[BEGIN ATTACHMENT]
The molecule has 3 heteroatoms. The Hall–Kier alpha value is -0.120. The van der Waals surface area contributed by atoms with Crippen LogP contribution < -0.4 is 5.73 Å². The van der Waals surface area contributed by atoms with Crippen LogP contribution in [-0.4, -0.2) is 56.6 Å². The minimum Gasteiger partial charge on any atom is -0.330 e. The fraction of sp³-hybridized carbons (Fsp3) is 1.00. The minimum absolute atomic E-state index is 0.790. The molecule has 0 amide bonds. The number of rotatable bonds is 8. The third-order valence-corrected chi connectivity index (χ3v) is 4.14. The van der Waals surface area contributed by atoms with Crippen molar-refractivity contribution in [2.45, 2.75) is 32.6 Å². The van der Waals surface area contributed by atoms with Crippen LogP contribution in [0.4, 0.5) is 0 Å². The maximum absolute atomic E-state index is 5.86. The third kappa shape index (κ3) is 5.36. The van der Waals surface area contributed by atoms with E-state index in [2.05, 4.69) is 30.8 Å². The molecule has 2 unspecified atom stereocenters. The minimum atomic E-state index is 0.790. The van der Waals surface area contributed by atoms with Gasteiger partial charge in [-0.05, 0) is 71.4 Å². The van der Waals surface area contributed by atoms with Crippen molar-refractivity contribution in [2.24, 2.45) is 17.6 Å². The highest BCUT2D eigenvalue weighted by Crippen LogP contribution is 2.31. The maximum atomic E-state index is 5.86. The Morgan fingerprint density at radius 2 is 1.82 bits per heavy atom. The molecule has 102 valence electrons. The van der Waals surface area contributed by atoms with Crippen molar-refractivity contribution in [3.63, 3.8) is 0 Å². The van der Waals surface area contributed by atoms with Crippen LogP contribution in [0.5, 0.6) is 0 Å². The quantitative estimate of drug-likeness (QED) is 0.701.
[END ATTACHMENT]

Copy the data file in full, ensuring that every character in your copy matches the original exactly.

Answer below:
The molecule has 3 heteroatoms. The Hall–Kier alpha value is -0.120. The van der Waals surface area contributed by atoms with Crippen LogP contribution < -0.4 is 5.73 Å². The van der Waals surface area contributed by atoms with Crippen LogP contribution in [-0.4, -0.2) is 56.6 Å². The minimum Gasteiger partial charge on any atom is -0.330 e. The fraction of sp³-hybridized carbons (Fsp3) is 1.00. The minimum absolute atomic E-state index is 0.790. The molecule has 0 amide bonds. The number of rotatable bonds is 8. The third-order valence-corrected chi connectivity index (χ3v) is 4.14. The van der Waals surface area contributed by atoms with Crippen molar-refractivity contribution in [2.45, 2.75) is 32.6 Å². The van der Waals surface area contributed by atoms with Crippen LogP contribution in [0.4, 0.5) is 0 Å². The maximum absolute atomic E-state index is 5.86. The third kappa shape index (κ3) is 5.36. The van der Waals surface area contributed by atoms with E-state index in [2.05, 4.69) is 30.8 Å². The molecule has 2 unspecified atom stereocenters. The minimum atomic E-state index is 0.790. The van der Waals surface area contributed by atoms with Gasteiger partial charge in [-0.05, 0) is 71.4 Å². The van der Waals surface area contributed by atoms with Crippen molar-refractivity contribution in [2.24, 2.45) is 17.6 Å². The highest BCUT2D eigenvalue weighted by Crippen LogP contribution is 2.31. The maximum atomic E-state index is 5.86. The Morgan fingerprint density at radius 2 is 1.82 bits per heavy atom. The molecule has 102 valence electrons. The van der Waals surface area contributed by atoms with Crippen molar-refractivity contribution in [3.63, 3.8) is 0 Å². The van der Waals surface area contributed by atoms with Crippen LogP contribution in [0.5, 0.6) is 0 Å². The quantitative estimate of drug-likeness (QED) is 0.701.